Contact Information:

Public Works Administration
6300 Southcenter Blvd.
Tukwila, WA 98188

Phone: 206 433-0179
Fax: 206 431-3665

Email the Public Works Dept.

Allentown Truck Reroute Project

** Join us at the next Allentown Community Meeting on May 28, 2024, 5:30 p.m. at the Tukwila Community Center!**

Project Status

The City of Tukwila is developing an Environmental Impact Statement (EIS) to evaluate alternatives to reroute existing BNSF truck traffic in Allentown. An EIS is a process to evaluate potential effects that proposed alternatives may have on the built and natural environment.

November 2023
The City Council selected three truck route alternatives to be studied in the Draft EIS.

Current Status
The project team is collecting information about the current conditions in Allentown (including traffic, wetlands, historical and archaeological resources, etc.) and has begun studying how the proposed alternative truck routes might affect them.

 

EIS Timeline

 

Frequently Asked Questions

How can community members be involved in this process?
Your involvement is crucial to this project. There are several ways to keep track of and comment on the Truck Reroute EIS process:

  • Attend our Allentown community meetings.
  • Review project progress here on the project website.
  • Review and comment on the upcoming Draft EIS (fall of 2024) which will include the proposed truck reroute alternatives and an analysis of potential effects from each of them.
  • Join our email list to stay informed! We appreciate your continued participation.

Does the City of Tukwila have a preferred alternative for rerouting truck traffic?
The City will select a preferred alternative at the end of the EIS process after considering the results of the Final EIS.

Will we hear updates while the Draft EIS is being produced?
Yes, periodic updates will be issued via the project update email. You can join the project email list here.

Will the project include only alternatives from past truck reroute planning efforts, or will new alternatives also be considered?
The project team has considered eight truck reroute alternatives altogether: Four alternatives from past planning efforts, three new alternatives, and the existing route (the no-build alternative). The City has selected four of these alternatives to be included in the EIS, including one that was studied previously, two new alternatives, and the existing truck route.  These alternatives will be studied in the EIS to determine their potential impacts on built and natural environments in and around Allentown.

Are other agencies, like King County, Sound Transit, etc., notified about the scoping process?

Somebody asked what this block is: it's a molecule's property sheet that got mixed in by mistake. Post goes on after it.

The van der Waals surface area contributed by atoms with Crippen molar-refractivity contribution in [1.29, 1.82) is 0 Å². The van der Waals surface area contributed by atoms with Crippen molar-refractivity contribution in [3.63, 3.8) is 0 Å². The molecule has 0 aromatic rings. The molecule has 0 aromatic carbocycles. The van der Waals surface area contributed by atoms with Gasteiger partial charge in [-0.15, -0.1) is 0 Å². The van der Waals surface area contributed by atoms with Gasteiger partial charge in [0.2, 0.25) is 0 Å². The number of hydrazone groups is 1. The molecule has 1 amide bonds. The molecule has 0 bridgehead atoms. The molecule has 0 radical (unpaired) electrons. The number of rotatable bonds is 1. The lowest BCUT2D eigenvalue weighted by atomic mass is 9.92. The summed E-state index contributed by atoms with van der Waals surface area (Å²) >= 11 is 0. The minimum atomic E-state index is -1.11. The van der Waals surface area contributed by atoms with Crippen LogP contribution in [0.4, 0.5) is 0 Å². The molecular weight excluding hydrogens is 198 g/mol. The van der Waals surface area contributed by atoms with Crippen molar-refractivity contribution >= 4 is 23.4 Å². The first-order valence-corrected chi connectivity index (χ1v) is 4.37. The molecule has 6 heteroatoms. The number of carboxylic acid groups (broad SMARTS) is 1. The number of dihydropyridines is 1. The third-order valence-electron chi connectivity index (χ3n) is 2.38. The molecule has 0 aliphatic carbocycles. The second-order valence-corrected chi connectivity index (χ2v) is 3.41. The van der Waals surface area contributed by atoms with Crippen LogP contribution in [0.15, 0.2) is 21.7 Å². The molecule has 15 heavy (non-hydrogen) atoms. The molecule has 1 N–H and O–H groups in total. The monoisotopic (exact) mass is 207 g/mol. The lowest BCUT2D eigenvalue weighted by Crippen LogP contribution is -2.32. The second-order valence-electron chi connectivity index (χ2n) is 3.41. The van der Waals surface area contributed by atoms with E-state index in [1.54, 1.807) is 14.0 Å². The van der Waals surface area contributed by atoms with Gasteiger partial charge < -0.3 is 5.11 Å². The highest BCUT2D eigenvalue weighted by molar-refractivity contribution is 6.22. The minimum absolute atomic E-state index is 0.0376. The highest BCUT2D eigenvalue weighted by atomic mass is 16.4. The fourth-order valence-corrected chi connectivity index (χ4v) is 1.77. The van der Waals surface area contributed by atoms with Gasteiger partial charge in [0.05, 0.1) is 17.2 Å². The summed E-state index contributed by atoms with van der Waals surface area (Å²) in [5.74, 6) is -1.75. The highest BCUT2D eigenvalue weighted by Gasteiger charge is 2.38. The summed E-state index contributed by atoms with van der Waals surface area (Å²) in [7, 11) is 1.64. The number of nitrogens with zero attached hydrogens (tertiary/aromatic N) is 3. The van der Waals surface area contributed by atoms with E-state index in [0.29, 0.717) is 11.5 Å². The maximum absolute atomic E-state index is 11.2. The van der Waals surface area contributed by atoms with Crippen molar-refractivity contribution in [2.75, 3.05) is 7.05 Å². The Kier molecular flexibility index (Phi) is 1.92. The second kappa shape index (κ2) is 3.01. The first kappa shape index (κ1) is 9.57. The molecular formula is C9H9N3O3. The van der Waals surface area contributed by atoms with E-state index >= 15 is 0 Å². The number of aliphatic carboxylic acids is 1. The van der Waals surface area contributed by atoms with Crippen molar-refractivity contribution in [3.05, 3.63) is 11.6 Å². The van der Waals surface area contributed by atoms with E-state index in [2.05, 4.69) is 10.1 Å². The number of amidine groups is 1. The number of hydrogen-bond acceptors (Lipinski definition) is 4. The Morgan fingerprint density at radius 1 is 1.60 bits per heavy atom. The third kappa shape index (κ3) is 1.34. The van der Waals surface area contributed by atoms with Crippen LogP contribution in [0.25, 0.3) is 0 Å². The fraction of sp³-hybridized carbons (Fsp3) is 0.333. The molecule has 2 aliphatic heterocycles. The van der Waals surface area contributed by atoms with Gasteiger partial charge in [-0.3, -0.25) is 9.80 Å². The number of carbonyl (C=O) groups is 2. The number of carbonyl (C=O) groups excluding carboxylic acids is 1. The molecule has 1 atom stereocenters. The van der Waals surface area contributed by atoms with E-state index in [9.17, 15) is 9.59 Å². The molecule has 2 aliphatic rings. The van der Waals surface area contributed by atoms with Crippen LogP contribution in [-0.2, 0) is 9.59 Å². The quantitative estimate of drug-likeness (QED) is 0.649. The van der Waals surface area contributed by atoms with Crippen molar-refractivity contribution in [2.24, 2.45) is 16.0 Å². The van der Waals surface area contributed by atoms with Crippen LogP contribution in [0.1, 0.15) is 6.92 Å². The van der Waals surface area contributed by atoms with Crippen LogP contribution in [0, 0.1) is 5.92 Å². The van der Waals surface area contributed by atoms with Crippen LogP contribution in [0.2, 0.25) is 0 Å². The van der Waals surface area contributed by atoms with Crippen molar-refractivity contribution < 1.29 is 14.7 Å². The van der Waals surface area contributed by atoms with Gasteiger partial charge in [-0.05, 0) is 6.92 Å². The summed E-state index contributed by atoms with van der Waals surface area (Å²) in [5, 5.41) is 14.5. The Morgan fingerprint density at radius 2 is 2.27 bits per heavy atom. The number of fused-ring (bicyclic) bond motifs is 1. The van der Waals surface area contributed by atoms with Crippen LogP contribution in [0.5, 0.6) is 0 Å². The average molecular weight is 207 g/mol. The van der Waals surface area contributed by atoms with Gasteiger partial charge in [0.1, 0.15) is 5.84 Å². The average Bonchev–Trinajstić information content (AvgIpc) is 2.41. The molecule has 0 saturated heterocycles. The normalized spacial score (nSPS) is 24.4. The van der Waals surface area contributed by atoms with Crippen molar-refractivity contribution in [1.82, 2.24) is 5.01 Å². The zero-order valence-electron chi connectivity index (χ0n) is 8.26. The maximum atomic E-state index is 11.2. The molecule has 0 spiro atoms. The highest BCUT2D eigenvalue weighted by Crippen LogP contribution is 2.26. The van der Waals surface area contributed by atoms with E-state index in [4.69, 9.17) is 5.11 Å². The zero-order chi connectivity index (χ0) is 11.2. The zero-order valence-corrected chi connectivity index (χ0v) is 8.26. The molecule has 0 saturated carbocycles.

Legal notices, for both the first and second phases of scoping, have been published in the Seattle Times and the Washington State Environmental Policy Act (SEPA) Register. It has also been distributed to select agencies and businesses who might have an interest in the project.

How is the Environmental Impact Statement (EIS) being funded?
City funds will cover the cost of the EIS.

 

Project History

  • BNSF’s South Seattle Intermodal Facility is located on the east side of the Allentown neighborhood. For many years, trucks traveling to and from the BNSF facility have accessed it mainly via a route that uses 42nd Ave. S (over the 42nd Ave. S Bridge) and S 124th Street.
  • In 2015, the City undertook a study to find a new truck route that would reduce the impacts of trucks in Allentown. The BNSF Railway Intermodal Facility Access Study was completed in late 2016.
  • The study proposed four alternative truck routes that would not travel through Allentown, and one alternative that considered the impacts of leaving the current truck route in place.
  • As part of the study, the City held open houses where the public gave input about the needs of the Allentown community and commented on the proposed truck route alternatives.
  • Using the 2016 study as a starting point, the City will now prepare an environmental impact statement (EIS) which will take a more in-depth look at the truck route options identified in the 2016 study, and update the study’s findings to include today’s conditions, improved project understanding, and additional community input.
  • Moving forward with work on the EIS, the City is committed to clear and open communication with the public – of its findings, its intentions, and it actions.

 

Document Library and Helpful Links

Meeting Minutes

2023 SEPA Documents

2016 SEPA Documents

Past Study Documents

Previous studies examined four alternative access routes in addition to a “no-action alternative” (maintaining the existing route). The following documents outline the previous studies’ results and processes:

Citizen’s Guide to SEPA

 

Questions? Interested in learning more? Please contact Mark Hafs at (206) 902-6690 or Mark.Hafs@TukwilaWA.gov.